There are nine water utility stocks with market caps greater than $300 million dollars. Here are those stocks, along with their total 10-year return (for reference, the S&P 500 average 10-year return is 96.7%):
Because of its size (of publicly traded water and wastewater utilities in the United States, it’s the largest, operating in 47 states and 1 Canadian province), American Water Works has a unique ability to acquire smaller utilities in a heavily fragmented industry. That provides the company an unparalleled expansion opportunity in areas geographically close to its current operations that bodes well for long-term investors.
Its geographic diversity provides another advantage—American Water Works faces less threats from the impact of regional climate change, such as droughts. In addition, the American Water Works’ recent expansion into providing water for gas exploration and production companies (with its acquisition of Keystone Water Solutions in 2015) promises increased earnings with expected continued recovery in the energy market.
Current analyst estimates put growth earnings at an annual rate of 7.6% for the next five years. Although projected growth for one other pure-play water utility, California Water Services, is slightly higher at 7.8%, the lion’s share of that growth will occur this year. With expected steadier growth in the long-term, American Water Works stock offers a stable, safe investment option.
2. American States Water Company
American States Water, with operations primarily in California, is significantly smaller than American Water Works—that smaller size, however, has empowered the company to achieve rapid growth. Over the past decade, American States Water has posted an average annual growth rate of 7%, and an average annual profit of 12.5% over the past five years. Its forward valuation is 23.5; its dividend yield is 2.2%.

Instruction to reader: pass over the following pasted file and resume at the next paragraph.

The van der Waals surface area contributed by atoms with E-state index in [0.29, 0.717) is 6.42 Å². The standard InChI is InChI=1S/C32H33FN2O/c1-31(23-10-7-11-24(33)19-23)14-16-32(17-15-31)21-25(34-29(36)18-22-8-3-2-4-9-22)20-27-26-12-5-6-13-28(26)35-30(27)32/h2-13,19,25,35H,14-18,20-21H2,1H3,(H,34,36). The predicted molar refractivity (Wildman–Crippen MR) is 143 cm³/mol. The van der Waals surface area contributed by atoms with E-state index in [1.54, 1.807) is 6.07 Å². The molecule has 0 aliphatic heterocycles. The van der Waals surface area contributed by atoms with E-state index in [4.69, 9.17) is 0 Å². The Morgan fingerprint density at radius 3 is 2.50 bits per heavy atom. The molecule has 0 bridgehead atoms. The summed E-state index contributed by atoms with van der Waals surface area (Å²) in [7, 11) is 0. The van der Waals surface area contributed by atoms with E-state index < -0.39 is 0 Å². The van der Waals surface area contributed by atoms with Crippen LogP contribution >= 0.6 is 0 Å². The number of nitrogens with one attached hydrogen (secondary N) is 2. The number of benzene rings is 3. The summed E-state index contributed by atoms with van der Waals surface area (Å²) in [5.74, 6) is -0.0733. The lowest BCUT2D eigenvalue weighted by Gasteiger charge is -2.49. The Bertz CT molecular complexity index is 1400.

American States Water operates the Golden State Water Company in 10 California counties. It also manages both an electric utility and contracted services on water projects at U.S. military bases across the country. Although the company’s relative lack of diversification, concentrated as its operations are in one state, are some reason for concern, expectations are that it will continue to grow, taking advantage of California’s booming economy.
3. Aqua America
Providing water and wastewater services to some three million people in Pennsylvania, Ohio, Virginia, North Carolina, Illinois, New Jersey, Indiana and Texas, Aqua America’s diversification and unregulated market basis are among the reasons analysts cite for the company’s robust growth and long-term prospects. Aqua America has, in addition, an aggressive acquisition posture—in 2012, for example, the company, in a joint venture with Penn Virginia Resource, initiated services supplying water fracking operations in the Appalachian basin.
All these factors have made Aqua America attractive to investors. The suburban Philadelphia-based company boasts an impressive 70 consecutive years paying investors dividends, and 23 consecutive years of increasing dividends. The company’s trailing 12-month profit margin is a healthy 25.4%, one of the highest of any water stock in the nation, and substantially higher than American Water Works’ 15.1%.
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